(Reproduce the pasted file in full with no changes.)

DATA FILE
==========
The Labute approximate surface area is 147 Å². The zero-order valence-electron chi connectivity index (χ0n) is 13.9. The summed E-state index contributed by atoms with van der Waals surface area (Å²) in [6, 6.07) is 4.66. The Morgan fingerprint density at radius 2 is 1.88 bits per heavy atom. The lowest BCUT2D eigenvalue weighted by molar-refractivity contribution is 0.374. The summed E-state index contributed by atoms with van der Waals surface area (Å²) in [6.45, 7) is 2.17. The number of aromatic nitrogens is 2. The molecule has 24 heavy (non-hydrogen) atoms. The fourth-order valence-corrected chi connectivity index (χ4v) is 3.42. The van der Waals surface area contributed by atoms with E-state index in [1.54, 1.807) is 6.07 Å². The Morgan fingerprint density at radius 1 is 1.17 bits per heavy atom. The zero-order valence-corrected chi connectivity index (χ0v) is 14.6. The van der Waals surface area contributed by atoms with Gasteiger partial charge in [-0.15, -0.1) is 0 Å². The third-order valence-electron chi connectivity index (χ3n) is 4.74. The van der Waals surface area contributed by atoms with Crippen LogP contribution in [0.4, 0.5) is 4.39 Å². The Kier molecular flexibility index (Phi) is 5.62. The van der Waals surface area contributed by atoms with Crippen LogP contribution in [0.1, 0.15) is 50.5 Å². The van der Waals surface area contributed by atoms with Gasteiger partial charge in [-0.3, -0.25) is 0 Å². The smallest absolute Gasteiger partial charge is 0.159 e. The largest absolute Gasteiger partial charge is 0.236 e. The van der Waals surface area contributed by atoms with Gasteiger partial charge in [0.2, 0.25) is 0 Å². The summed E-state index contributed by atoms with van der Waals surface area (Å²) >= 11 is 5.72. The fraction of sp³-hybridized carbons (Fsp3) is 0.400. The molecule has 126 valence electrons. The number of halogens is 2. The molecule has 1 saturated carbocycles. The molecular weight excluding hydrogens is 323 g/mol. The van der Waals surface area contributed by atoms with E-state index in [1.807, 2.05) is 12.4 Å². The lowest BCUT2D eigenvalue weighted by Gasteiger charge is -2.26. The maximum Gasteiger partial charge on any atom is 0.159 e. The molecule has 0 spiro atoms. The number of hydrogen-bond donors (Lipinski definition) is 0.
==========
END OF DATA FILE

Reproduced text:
The Labute approximate surface area is 147 Å². The zero-order valence-electron chi connectivity index (χ0n) is 13.9. The summed E-state index contributed by atoms with van der Waals surface area (Å²) in [6, 6.07) is 4.66. The Morgan fingerprint density at radius 2 is 1.88 bits per heavy atom. The lowest BCUT2D eigenvalue weighted by molar-refractivity contribution is 0.374. The summed E-state index contributed by atoms with van der Waals surface area (Å²) in [6.45, 7) is 2.17. The number of aromatic nitrogens is 2. The molecule has 24 heavy (non-hydrogen) atoms. The fourth-order valence-corrected chi connectivity index (χ4v) is 3.42. The van der Waals surface area contributed by atoms with E-state index in [1.54, 1.807) is 6.07 Å². The Morgan fingerprint density at radius 1 is 1.17 bits per heavy atom. The zero-order valence-corrected chi connectivity index (χ0v) is 14.6. The van der Waals surface area contributed by atoms with Gasteiger partial charge in [-0.15, -0.1) is 0 Å². The third-order valence-electron chi connectivity index (χ3n) is 4.74. The van der Waals surface area contributed by atoms with Crippen LogP contribution in [0.4, 0.5) is 4.39 Å². The Kier molecular flexibility index (Phi) is 5.62. The van der Waals surface area contributed by atoms with Crippen LogP contribution in [0.1, 0.15) is 50.5 Å². The van der Waals surface area contributed by atoms with Gasteiger partial charge in [-0.3, -0.25) is 0 Å². The smallest absolute Gasteiger partial charge is 0.159 e. The largest absolute Gasteiger partial charge is 0.236 e. The van der Waals surface area contributed by atoms with Gasteiger partial charge in [0.2, 0.25) is 0 Å². The summed E-state index contributed by atoms with van der Waals surface area (Å²) >= 11 is 5.72. The fraction of sp³-hybridized carbons (Fsp3) is 0.400. The molecule has 126 valence electrons. The number of halogens is 2. The molecule has 1 saturated carbocycles. The molecular weight excluding hydrogens is 323 g/mol. The van der Waals surface area contributed by atoms with E-state index in [1.807, 2.05) is 12.4 Å². The lowest BCUT2D eigenvalue weighted by Gasteiger charge is -2.26. The maximum Gasteiger partial charge on any atom is 0.159 e. The molecule has 0 spiro atoms. The number of hydrogen-bond donors (Lipinski definition) is 0.